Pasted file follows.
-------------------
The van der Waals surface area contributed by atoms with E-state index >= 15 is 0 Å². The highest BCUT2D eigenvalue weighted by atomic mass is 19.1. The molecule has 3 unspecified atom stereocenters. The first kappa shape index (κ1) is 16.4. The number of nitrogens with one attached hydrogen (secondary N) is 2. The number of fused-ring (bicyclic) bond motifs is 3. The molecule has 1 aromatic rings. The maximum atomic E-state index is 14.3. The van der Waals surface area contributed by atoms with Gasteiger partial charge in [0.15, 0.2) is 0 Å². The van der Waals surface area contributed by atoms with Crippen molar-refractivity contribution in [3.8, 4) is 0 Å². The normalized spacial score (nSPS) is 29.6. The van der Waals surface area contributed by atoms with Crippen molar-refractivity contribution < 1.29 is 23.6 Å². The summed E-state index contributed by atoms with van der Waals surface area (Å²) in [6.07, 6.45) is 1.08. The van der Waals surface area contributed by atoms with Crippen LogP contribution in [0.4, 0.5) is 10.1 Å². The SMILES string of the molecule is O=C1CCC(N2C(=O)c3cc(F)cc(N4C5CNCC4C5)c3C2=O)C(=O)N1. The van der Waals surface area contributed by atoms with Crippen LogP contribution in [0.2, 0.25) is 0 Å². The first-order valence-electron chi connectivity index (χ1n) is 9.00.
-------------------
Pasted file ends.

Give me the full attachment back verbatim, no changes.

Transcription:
The van der Waals surface area contributed by atoms with E-state index >= 15 is 0 Å². The highest BCUT2D eigenvalue weighted by atomic mass is 19.1. The molecule has 3 unspecified atom stereocenters. The first kappa shape index (κ1) is 16.4. The number of nitrogens with one attached hydrogen (secondary N) is 2. The number of fused-ring (bicyclic) bond motifs is 3. The molecule has 1 aromatic rings. The maximum atomic E-state index is 14.3. The van der Waals surface area contributed by atoms with Gasteiger partial charge in [0.15, 0.2) is 0 Å². The van der Waals surface area contributed by atoms with Crippen molar-refractivity contribution in [3.8, 4) is 0 Å². The normalized spacial score (nSPS) is 29.6. The van der Waals surface area contributed by atoms with Crippen molar-refractivity contribution < 1.29 is 23.6 Å². The summed E-state index contributed by atoms with van der Waals surface area (Å²) in [6.07, 6.45) is 1.08. The van der Waals surface area contributed by atoms with Crippen LogP contribution in [0.4, 0.5) is 10.1 Å². The SMILES string of the molecule is O=C1CCC(N2C(=O)c3cc(F)cc(N4C5CNCC4C5)c3C2=O)C(=O)N1. The van der Waals surface area contributed by atoms with Crippen LogP contribution in [0.2, 0.25) is 0 Å². The first-order valence-electron chi connectivity index (χ1n) is 9.00.